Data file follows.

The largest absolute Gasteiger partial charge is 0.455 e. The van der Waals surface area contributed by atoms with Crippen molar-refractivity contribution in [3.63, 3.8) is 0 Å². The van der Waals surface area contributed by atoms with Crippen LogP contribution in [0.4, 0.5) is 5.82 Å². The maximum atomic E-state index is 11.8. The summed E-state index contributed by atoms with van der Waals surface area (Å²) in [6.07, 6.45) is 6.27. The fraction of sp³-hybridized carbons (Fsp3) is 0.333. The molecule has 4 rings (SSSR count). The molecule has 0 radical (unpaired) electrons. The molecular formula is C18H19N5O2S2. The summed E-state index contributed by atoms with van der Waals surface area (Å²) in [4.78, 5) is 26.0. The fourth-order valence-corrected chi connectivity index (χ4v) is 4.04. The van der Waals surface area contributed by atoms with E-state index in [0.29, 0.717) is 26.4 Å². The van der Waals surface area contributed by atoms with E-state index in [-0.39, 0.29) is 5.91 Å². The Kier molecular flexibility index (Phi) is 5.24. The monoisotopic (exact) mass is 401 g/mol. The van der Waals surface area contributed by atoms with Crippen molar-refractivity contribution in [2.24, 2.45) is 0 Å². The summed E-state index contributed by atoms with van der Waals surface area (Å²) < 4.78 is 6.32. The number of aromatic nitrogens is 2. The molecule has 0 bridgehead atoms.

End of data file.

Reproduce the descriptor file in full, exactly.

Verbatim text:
The largest absolute Gasteiger partial charge is 0.455 e. The van der Waals surface area contributed by atoms with Crippen molar-refractivity contribution in [3.63, 3.8) is 0 Å². The van der Waals surface area contributed by atoms with Crippen LogP contribution in [0.4, 0.5) is 5.82 Å². The maximum atomic E-state index is 11.8. The summed E-state index contributed by atoms with van der Waals surface area (Å²) in [6.07, 6.45) is 6.27. The fraction of sp³-hybridized carbons (Fsp3) is 0.333. The molecule has 4 rings (SSSR count). The molecule has 0 radical (unpaired) electrons. The molecular formula is C18H19N5O2S2. The summed E-state index contributed by atoms with van der Waals surface area (Å²) in [4.78, 5) is 26.0. The fourth-order valence-corrected chi connectivity index (χ4v) is 4.04. The van der Waals surface area contributed by atoms with E-state index in [0.29, 0.717) is 26.4 Å². The van der Waals surface area contributed by atoms with E-state index in [-0.39, 0.29) is 5.91 Å². The Kier molecular flexibility index (Phi) is 5.24. The monoisotopic (exact) mass is 401 g/mol. The van der Waals surface area contributed by atoms with Crippen molar-refractivity contribution in [2.24, 2.45) is 0 Å². The summed E-state index contributed by atoms with van der Waals surface area (Å²) < 4.78 is 6.32. The number of aromatic nitrogens is 2. The molecule has 0 bridgehead atoms.